It is interesting to discover that Rabbie Burns has another link to Portlethen, and although somewhat tenuous it’s worth noting here. John Burness was a second cousin of the bard and a resident of Stonehaven. During his lifetime Burness was a baker and at various times served in the militia and it was during one of those periods of service that he embarked on a writing career. It would appear that he had something of his cousin’s literary talent for verse and he found some local fame, particularly with the poem Thrummy Cap, a light and humorous ghost story told in Scots verse.
Quo’ Thrummy, Sir, we hae gaen will,
We thought we’d ne’er a house get till;
We near were smoor’d amang the drift,
And sae guidman ye’ll mak a shift
Tae gie us quarters a’ this night,
For now we dinna hae day-light,
Farer to gang, though it were fair;
Sae gin ye hae a bed to spare,
Whate’er ye charge we canna grudge,
An’ satisfie you e’er we budge
To gang awa, when ’tis day,
Will pack our awls an’ tak our way.
The landlord says, “O beds we’ve nane,
“Our ain fouk they will scarce contain;
“But gin ye gang but twa miles forat,
“Aside the kirk dwells Robbie Dorat,
“Wha keeps a change, an sells guid drink,
“His house ye may mak out I think.”
Quo’ Thrummy that’s owre far awa,
The roads are sae blawn up wi’ snaw,
To mak it is nae in our power,
For look ye sic a dismal shower
Is comin on; ye’ll lat us bide,
Though we sude sit at your fireside.
The landlord says to him “na na,
“I canna keep you here ava;
“Shamp aff, it is nae worth your while
“To byde, fan ye hae scrimp twa mile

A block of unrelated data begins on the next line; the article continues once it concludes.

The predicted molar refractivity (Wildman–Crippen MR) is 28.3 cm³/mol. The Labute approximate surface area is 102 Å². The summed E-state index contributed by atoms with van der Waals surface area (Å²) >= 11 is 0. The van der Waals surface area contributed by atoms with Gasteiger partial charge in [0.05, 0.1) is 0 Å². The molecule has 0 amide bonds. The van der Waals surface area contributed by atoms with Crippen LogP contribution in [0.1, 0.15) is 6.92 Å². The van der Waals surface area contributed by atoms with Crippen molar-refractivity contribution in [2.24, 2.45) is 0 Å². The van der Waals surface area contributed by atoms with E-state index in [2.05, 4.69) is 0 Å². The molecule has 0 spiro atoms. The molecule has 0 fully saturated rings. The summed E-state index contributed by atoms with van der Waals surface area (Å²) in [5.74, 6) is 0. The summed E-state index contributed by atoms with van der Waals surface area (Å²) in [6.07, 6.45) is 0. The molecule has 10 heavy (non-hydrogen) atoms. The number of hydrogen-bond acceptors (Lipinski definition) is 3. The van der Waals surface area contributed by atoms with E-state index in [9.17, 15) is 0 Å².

“To gang; sae quickly aff ye’ll steer,
“For faith I doubt ye’s nae be here.”
Twa mile quo’ Thrummy, diel speed me
If frae your house this night I gae;
Are we to starve in Christian land,
As lang my sticks bides I’ my hand,
An’ siller plenty i’ my pouch?
To nane about this house I’ll crouch;
Come John, lat’s in, we’ll tak a seat,
Fat sorrow gars ye look sae blate;
Sae in he gaes, and sets him down,
Says he, they’re nane about your town
Sall put me out till a new day,
As lang as I’ve siller for to pay.
The landlord says, ye’re rather rash,
To turn you out we sanna fash,
Since ye’re sae positive to bide,
But troth, ye’ll sit by the fire-side.
I tald you ance, o’ beds I’ve nane,
Unnoccupied, except bare ane;
In it, I dread, ye winna ly,
For stoutish hearts hae aft been shy,
To venture in within the room
After the night begins to gloom;
It’s haunted by a frightful ghaist,
Oursells are terrified amaist
To bide about the town a’ night;
Sae ye may chance to get a sight,
Like that whilk some o’ our folk saw,
Far better till ye gang awa,
Or else ye’ll maybe rue e’er day.
So where’s the connection here with Portlethen? Unfortunately John Burness’ literary career never quite took off and, as he seemed unable to prosper as a baker, he eventually found employment canvassing for subscribers on behalf of a publishing company. It was during this calling that he perished in a snowstorm at a spot very near the church of Portlethen on the night of the 12th of January 1826. His body was found four days later by some farm servants who were clearing snow from the road. He was later interred in the Spital Cemetery in Aberdeen.
It’s rather ironic that “Thrummy Cap” tells us of a cold winter’s night of snow, drifting and people looking for shelter from the storm and his own death is very nearly a mirror image of the circumstances which he wrote about in his poem. Did Burness find himself in a similar situation to those which he wrote and was forced to choose between sharing a room with a “frightful ghaist” or to take to the roads that were “sae blawn up wi’ snaw”? Who knows what location Burness had in mind when he originally wrote this verse however I like to think that the locale of Portlethen fits very well with the story and the fact that he met his demise in this area makes for a very credible, yet ironic, coincidence.